# Divide and Conquer algorithm for polynomial multiplication

For our Algorithm and Complexity course we have to design an Divide and Conquer algorithm on finding a polynomial $P(x)$ of degree n such that $P(x_i)=0$ for $i \in \{1,...,n\}$.

The polynomial I'm looking for is obviously $\prod_{i=1,...,n} (x-x_i)$. My current idea is to create an algorithm which takes the set of points $\{x_i\}$ as input, and computes $(x-x_1)(x-x_2)$ if the input is just $2$ points, otherwise I split the set in two sets and use the algorithm again.

However, the complexity of this algorithm will still be very high (something like $O(2^n)$ I guess?), so there must be a quicker way. Any help with finding a quicker algorithm will be great!

Thank you!

• No, the complexity will be $O(n^2)$ if you use the well-known multiplication of polynomials taking $O(mn)$ operations to multiply polynomials of degrees $m$ and $n$, you could as well multiply the monomials without any divide. If you use a fast method (FFT), you need $O(n\log n)$ operations to multiply two degree $n$ polynomials, divide and conquer will give $O(n\log^2 n)$, then. But it's relatively complicated. – Professor Vector Sep 29 '17 at 11:46

Let $A(x) = \sum_{j=0}^n a_jx^j$ and $B(x) = \sum_{j=0}^n b_jx^j$, and set $C(x) := A(x)B(x)$. The naive way to compute the product $A(x)B(x)$ is by convolution: $C(x) = \sum_{j=0}^{2n} c_jx^j$ where $$c_j = \sum_{k=0}^j a_kb_{j-k},\quad 0\leqslant j\leqslant 2n.$$ This takes $\Theta(n^2)$ time, since we perform $j+1$ multiplications and $2n+1$ additions to compute each $c_j$, and hence $\sum_{j=0}^{2n} (j+1) = (1+n)(1+2n) =$ multiplications and $n(2n+1)$ additions.
The divide and conquer approach is to split $A$ and $B$ each into polynomials of degree $\sim\frac n2$, i.e.
$$A_0(x) = \sum_{j=0}^{\left\lfloor\frac n2\right\rfloor-1}a_jx^j,\quad A_1(x) = \sum_{j=\left\lfloor\frac n2\right\rfloor}^{n}a_jx^{j-\left\lfloor\frac n2\right\rfloor}.$$ Then $A(x) = A_0(x) + A_1(x)x^{\left\lfloor\frac n2\right\rfloor}$. Define $B_0(x)$ and $B_1(x)$ similarly, then \begin{align} A(x)B(x) &= \left(A_0(x) + A_1(x)x^{\left\lfloor\frac n2\right\rfloor}\right)\left(B_0(x) + B_1(x)x^{\left\lfloor\frac n2\right\rfloor}\right)\\ &=A_0(x)B_0(x) + A_0(x) B_1(x)x^{\left\lfloor\frac n2\right\rfloor} + A_1(x)B_0(x) + A_1(x)B_1(x)x^{2\left\lfloor\frac n2\right\rfloor}. \end{align} This divides a problem of size $n$ into $4$ problems of size $\left\lfloor\frac n2\right\rfloor$, each of which take $\Theta(n)$ time. This yields the recurrence $T(n) = 4T(\left\lfloor\frac n2\right\rfloor) + Cn$, where $C$ is constant. Assuming $T(1)\in\Theta(1)$ and $n=2^m$, we have \begin{align} T(n) &= T\left(2^m\right)\\ &= 4^m + \sum_{j=0}^{m-1}2^jCn\\ &= 4^m + Cn(2^m-1)\\ &= n^2 +Cn(n-1), \end{align} so that $T(n)\in\Theta(n^2)$ - no improvement!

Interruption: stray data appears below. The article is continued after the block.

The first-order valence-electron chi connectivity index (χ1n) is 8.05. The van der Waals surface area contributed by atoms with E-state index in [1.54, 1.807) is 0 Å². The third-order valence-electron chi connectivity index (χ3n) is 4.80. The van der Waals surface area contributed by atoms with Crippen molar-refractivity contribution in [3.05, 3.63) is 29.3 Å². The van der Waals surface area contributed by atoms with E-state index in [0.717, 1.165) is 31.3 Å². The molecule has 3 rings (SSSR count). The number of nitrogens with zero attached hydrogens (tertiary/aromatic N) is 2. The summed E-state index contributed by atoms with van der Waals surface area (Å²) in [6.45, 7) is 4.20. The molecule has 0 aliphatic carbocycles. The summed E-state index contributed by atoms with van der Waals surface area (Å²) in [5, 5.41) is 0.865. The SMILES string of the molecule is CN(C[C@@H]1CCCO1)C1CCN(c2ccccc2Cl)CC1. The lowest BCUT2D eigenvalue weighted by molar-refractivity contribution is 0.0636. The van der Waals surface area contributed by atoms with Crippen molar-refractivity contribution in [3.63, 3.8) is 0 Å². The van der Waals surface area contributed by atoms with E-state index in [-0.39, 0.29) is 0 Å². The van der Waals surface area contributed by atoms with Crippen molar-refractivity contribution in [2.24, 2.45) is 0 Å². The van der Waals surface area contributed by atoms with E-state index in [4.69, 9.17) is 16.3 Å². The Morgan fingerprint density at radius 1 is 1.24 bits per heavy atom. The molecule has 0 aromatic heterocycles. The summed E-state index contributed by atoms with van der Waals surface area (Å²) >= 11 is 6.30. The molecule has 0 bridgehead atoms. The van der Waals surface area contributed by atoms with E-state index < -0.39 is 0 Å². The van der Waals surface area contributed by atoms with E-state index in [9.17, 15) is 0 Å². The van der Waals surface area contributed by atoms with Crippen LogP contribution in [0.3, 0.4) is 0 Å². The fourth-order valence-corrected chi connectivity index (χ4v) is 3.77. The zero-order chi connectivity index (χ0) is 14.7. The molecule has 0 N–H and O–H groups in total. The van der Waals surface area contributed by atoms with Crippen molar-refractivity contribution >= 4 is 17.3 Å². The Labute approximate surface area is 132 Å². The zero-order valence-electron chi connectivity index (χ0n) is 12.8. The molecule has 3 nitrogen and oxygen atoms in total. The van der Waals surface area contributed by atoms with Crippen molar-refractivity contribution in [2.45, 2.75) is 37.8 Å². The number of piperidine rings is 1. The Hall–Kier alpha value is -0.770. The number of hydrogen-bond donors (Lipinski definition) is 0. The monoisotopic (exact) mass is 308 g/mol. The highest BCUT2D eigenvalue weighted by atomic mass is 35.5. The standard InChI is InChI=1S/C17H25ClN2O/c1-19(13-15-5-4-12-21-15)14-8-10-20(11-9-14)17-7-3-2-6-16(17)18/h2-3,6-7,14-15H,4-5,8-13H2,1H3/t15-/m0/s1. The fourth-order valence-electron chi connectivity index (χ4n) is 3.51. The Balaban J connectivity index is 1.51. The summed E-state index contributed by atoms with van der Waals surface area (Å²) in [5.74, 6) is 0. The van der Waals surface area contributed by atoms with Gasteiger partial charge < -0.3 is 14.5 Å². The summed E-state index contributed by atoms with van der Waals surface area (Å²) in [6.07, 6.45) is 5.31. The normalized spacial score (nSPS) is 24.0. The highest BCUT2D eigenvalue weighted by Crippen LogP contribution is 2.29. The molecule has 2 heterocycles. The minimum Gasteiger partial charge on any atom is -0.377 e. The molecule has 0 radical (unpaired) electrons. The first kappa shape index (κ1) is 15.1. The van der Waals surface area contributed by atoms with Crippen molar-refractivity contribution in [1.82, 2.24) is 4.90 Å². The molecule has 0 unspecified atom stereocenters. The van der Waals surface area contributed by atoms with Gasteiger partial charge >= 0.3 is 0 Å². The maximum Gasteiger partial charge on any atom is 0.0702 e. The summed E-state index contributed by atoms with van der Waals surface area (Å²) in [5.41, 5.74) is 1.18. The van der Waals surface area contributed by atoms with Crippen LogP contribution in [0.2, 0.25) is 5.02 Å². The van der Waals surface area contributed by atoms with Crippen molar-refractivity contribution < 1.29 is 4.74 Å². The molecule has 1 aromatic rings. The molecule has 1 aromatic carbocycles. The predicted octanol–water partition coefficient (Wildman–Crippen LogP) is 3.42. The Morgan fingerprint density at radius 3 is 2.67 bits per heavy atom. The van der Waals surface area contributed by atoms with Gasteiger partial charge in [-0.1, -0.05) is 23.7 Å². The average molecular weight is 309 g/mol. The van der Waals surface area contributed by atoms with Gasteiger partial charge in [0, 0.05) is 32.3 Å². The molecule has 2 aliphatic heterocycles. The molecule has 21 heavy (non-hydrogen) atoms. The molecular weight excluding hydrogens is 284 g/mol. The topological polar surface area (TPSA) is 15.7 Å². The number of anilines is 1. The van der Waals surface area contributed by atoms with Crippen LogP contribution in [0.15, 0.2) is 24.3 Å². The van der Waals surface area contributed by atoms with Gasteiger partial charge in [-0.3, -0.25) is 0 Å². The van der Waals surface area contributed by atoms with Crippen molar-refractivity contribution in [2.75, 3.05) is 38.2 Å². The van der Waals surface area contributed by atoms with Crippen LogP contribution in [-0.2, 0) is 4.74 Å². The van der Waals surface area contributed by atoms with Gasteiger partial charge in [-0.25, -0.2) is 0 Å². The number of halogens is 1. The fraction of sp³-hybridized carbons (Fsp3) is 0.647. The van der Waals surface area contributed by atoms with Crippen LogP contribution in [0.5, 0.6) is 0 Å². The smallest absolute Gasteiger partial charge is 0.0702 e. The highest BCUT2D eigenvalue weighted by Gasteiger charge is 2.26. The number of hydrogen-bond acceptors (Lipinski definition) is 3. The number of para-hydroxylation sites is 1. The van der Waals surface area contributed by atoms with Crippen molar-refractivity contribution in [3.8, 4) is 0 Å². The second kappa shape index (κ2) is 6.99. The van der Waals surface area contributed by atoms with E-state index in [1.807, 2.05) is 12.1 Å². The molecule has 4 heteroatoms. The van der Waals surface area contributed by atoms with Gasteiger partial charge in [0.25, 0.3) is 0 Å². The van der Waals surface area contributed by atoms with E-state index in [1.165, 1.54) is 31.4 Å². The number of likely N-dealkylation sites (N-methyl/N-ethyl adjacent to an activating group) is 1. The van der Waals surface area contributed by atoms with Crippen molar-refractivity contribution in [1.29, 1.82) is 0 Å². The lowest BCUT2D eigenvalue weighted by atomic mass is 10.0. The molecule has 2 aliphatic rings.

The trick is that it actually only takes three multiplications in each subproblem. To find $A_0B_0$, $A_0B_1$, $A_1B_0$, and $A_1B_1$, we need only to compute $$A_0B_0,\quad A_0B_1 + A_1B_0,\quad A_1B_1,$$ since $$A_0B_1 + A_1B_0 = (A_0 + A_1)(B_0 + B_1) - A_0B_0 - A_1B_1.$$ Then we have the recurrence $T(n) = 3T(\left\lfloor\frac n2\right\rfloor) + Cn$, so that \begin{align} T(n) &= T(2^m)\\ &= 3^m + \sum_{j=0}^{m-1}\left(\frac32\right)^jCn\\ &= 3^m + Cn\left(\left(\frac32\right)^m-1\right)\\ &= 3^{\lg n} + Cn\left(\left(\frac32\right)^{\lg n}-1\right)\\ &= n^{\lg 3} + Cn\left(n^{\lg 3 -1}-1\right)\\ &= n^{\lg 3}(1 + C) - Cn, \end{align} and hence $T(n)\in\Theta\left(n^{\lg 3}\right)$.